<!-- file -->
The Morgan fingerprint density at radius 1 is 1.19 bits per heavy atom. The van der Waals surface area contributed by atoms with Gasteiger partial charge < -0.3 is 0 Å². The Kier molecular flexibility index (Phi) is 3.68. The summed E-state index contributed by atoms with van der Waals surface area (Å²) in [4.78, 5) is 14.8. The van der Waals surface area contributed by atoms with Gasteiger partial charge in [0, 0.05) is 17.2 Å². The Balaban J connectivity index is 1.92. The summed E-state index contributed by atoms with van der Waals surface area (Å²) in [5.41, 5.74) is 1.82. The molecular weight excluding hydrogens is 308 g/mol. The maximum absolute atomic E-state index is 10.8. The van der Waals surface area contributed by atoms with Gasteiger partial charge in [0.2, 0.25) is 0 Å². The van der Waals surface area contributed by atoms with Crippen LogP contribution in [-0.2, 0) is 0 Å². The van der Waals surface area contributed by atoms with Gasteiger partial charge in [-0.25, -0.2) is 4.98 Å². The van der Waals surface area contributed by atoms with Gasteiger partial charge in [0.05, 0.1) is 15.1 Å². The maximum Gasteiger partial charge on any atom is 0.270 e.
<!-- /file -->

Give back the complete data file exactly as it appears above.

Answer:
The Morgan fingerprint density at radius 1 is 1.19 bits per heavy atom. The van der Waals surface area contributed by atoms with Gasteiger partial charge < -0.3 is 0 Å². The Kier molecular flexibility index (Phi) is 3.68. The summed E-state index contributed by atoms with van der Waals surface area (Å²) in [4.78, 5) is 14.8. The van der Waals surface area contributed by atoms with Gasteiger partial charge in [0, 0.05) is 17.2 Å². The Balaban J connectivity index is 1.92. The summed E-state index contributed by atoms with van der Waals surface area (Å²) in [5.41, 5.74) is 1.82. The molecular weight excluding hydrogens is 308 g/mol. The maximum absolute atomic E-state index is 10.8. The van der Waals surface area contributed by atoms with Gasteiger partial charge in [0.2, 0.25) is 0 Å². The van der Waals surface area contributed by atoms with Crippen LogP contribution in [-0.2, 0) is 0 Å². The van der Waals surface area contributed by atoms with Gasteiger partial charge in [-0.25, -0.2) is 4.98 Å². The van der Waals surface area contributed by atoms with Gasteiger partial charge in [0.05, 0.1) is 15.1 Å². The maximum Gasteiger partial charge on any atom is 0.270 e.